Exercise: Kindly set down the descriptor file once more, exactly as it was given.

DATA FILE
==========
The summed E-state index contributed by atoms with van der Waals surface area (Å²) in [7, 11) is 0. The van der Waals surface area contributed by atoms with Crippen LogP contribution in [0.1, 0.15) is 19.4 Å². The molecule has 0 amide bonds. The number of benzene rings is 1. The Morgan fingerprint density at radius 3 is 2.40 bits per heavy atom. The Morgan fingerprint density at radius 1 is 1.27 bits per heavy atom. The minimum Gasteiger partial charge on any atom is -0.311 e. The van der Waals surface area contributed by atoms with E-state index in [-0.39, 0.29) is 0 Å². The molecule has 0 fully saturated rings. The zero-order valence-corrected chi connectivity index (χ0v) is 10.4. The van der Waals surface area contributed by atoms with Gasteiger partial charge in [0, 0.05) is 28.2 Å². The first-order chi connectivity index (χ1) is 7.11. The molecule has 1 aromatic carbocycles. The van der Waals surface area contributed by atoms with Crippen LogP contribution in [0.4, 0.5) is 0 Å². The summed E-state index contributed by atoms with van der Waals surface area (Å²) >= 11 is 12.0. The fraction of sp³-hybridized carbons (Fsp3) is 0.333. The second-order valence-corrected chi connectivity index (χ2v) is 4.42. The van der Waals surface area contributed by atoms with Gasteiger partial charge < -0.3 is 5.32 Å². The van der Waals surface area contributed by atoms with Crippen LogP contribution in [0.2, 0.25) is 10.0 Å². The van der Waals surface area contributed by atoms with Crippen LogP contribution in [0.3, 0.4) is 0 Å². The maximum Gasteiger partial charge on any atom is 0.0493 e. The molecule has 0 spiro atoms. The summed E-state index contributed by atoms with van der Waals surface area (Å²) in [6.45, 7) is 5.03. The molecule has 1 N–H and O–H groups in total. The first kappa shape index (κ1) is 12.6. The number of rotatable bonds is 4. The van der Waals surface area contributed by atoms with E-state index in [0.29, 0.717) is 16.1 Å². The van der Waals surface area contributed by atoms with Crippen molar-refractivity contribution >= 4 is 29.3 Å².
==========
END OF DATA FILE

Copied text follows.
The summed E-state index contributed by atoms with van der Waals surface area (Å²) in [7, 11) is 0. The van der Waals surface area contributed by atoms with Crippen LogP contribution in [0.1, 0.15) is 19.4 Å². The molecule has 0 amide bonds. The number of benzene rings is 1. The Morgan fingerprint density at radius 3 is 2.40 bits per heavy atom. The Morgan fingerprint density at radius 1 is 1.27 bits per heavy atom. The minimum Gasteiger partial charge on any atom is -0.311 e. The van der Waals surface area contributed by atoms with E-state index in [-0.39, 0.29) is 0 Å². The molecule has 0 fully saturated rings. The zero-order valence-corrected chi connectivity index (χ0v) is 10.4. The van der Waals surface area contributed by atoms with Gasteiger partial charge in [0, 0.05) is 28.2 Å². The first-order chi connectivity index (χ1) is 7.11. The molecule has 1 aromatic carbocycles. The van der Waals surface area contributed by atoms with Crippen LogP contribution in [0.4, 0.5) is 0 Å². The summed E-state index contributed by atoms with van der Waals surface area (Å²) >= 11 is 12.0. The fraction of sp³-hybridized carbons (Fsp3) is 0.333. The second-order valence-corrected chi connectivity index (χ2v) is 4.42. The van der Waals surface area contributed by atoms with Gasteiger partial charge < -0.3 is 5.32 Å². The van der Waals surface area contributed by atoms with Crippen LogP contribution in [0.2, 0.25) is 10.0 Å². The van der Waals surface area contributed by atoms with Crippen LogP contribution in [0.3, 0.4) is 0 Å². The maximum Gasteiger partial charge on any atom is 0.0493 e. The molecule has 0 spiro atoms. The summed E-state index contributed by atoms with van der Waals surface area (Å²) in [6.45, 7) is 5.03. The molecule has 1 N–H and O–H groups in total. The first kappa shape index (κ1) is 12.6. The number of rotatable bonds is 4. The van der Waals surface area contributed by atoms with E-state index in [0.29, 0.717) is 16.1 Å². The van der Waals surface area contributed by atoms with Crippen molar-refractivity contribution >= 4 is 29.3 Å².